How Not to Think About Death Like a Secularist

Editors’ note: The following is an adapted excerpt from the new book Coming Home: Essays on the New Heaven & New Earth, edited by Don Carson and Jeff Robinson. 


Allow me to introduce you to Secular Sam.

Secular Sam is very successful. He has a good job, a nice girlfriend, a beautiful apartment, a new car, and excellent health. He’s humorous, intelligent, and personable. Secular Sam is also a Christian, and actually quite an active one. He has an evangelical background (though he’s chosen to leave behind some of the embarrassing bits of it), is theologically conservative, and believes in the authority of Scripture.

Indeed, he’s even come to see Scripture as the most satisfying explanation for all kinds of phenomena, from the origin of the world to the meaning of life. Sam, being a student of Scripture, can realistically examine humanity’s sinfulness. He can even confute his secular friends with historical evidence for the resurrection. He knows that all of life is under the scrutiny of God’s Word—not just religion, but also business, philosophy, ethics, economics, and law.

What is it, then, that makes Secular Sam so secular? Sam is secular because he expects to wake up in his bed tomorrow morning. He’s never even heard of what his grandparents called the “blessed hope.” Sam’s hopes and concerns, even about his own spiritual life, are all contained in this seculum (the Latin word from which we get “secular”)—that is, this age and this life. Sam assumes tomorrow will be just like today, which has some serious implications for the way he thinks about today.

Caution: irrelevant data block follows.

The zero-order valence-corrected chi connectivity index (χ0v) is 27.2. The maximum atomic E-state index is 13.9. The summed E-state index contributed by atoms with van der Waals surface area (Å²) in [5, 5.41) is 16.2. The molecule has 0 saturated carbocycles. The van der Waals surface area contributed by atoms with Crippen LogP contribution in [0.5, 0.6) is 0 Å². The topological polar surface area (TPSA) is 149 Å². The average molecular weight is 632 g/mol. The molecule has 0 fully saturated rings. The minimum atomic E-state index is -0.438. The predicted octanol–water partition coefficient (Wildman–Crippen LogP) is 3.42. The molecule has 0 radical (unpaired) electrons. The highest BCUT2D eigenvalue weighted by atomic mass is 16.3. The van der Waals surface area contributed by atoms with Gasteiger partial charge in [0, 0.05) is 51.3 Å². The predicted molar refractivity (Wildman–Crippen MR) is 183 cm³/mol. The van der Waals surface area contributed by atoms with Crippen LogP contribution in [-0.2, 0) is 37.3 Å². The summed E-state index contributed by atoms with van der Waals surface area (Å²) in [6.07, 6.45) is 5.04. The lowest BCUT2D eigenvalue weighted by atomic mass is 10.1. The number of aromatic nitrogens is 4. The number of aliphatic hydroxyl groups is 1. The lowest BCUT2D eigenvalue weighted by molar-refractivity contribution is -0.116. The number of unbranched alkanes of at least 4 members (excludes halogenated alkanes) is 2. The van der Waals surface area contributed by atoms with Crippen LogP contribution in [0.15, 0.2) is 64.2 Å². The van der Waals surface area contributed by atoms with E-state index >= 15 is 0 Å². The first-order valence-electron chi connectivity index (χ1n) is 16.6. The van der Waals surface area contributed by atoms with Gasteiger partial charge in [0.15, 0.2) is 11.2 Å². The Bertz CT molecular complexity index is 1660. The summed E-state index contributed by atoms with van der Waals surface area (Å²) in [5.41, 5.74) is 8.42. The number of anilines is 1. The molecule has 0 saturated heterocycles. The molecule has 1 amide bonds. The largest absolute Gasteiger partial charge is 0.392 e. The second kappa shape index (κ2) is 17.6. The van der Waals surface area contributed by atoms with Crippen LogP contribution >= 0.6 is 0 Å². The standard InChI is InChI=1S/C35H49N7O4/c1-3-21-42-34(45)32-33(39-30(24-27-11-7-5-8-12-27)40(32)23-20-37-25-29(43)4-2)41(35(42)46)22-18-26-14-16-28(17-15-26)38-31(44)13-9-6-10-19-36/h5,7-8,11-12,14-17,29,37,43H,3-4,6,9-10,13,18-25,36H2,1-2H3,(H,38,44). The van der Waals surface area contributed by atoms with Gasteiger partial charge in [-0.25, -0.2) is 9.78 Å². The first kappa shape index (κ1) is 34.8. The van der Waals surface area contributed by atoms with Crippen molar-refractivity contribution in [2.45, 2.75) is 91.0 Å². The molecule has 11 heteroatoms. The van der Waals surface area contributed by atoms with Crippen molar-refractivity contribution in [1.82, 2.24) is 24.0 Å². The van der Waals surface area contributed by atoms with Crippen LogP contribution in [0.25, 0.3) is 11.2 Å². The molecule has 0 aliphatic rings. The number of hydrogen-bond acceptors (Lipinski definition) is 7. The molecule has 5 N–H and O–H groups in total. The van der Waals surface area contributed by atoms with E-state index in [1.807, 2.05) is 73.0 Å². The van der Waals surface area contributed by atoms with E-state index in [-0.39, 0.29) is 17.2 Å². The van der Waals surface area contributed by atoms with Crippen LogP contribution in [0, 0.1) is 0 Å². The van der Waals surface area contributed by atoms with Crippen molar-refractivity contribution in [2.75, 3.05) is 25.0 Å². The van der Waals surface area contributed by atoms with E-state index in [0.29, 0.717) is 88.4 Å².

Sam assumes tomorrow will be just like today, which has some serious implications for the way he thinks about today.

In 1851, Englishman George Holyoake was the first to propose a system called secularism. Through his journal The Reasoner, Holyoake taught that morality should be based solely on a regard for the wellbeing of humanity in this present life, without consideration for any belief in God or a future state. Of course, such secularism is of great antiquity; it’s much older than Holyoake and The Reasoner. But from the shapers of the ancient pagan world to those of the modern pagan world—Darwin, Marx, and Freud—secularism has flourished.

Even granted the basic human belief in some kind of age or life after this one, we can easily understand how, whether in a society at large or in an individual, a kind of creeping unbelief can gain the upper hand. One may begin believing in this age as well as the next, but he will soon begin concentrating on this age rather than the next, thinking less of the next, de-emphasizing the next, questioning the next, ignoring the next, forgetting the next, and finally, denying the next.

As our churches have done more and more to help us cope with this life and less and less to help us prepare for the next, such secularism has grown in both the society and the church. In 1 Thessalonians 4:13–5:11, the apostle Paul exposes the hopelessness of secularism.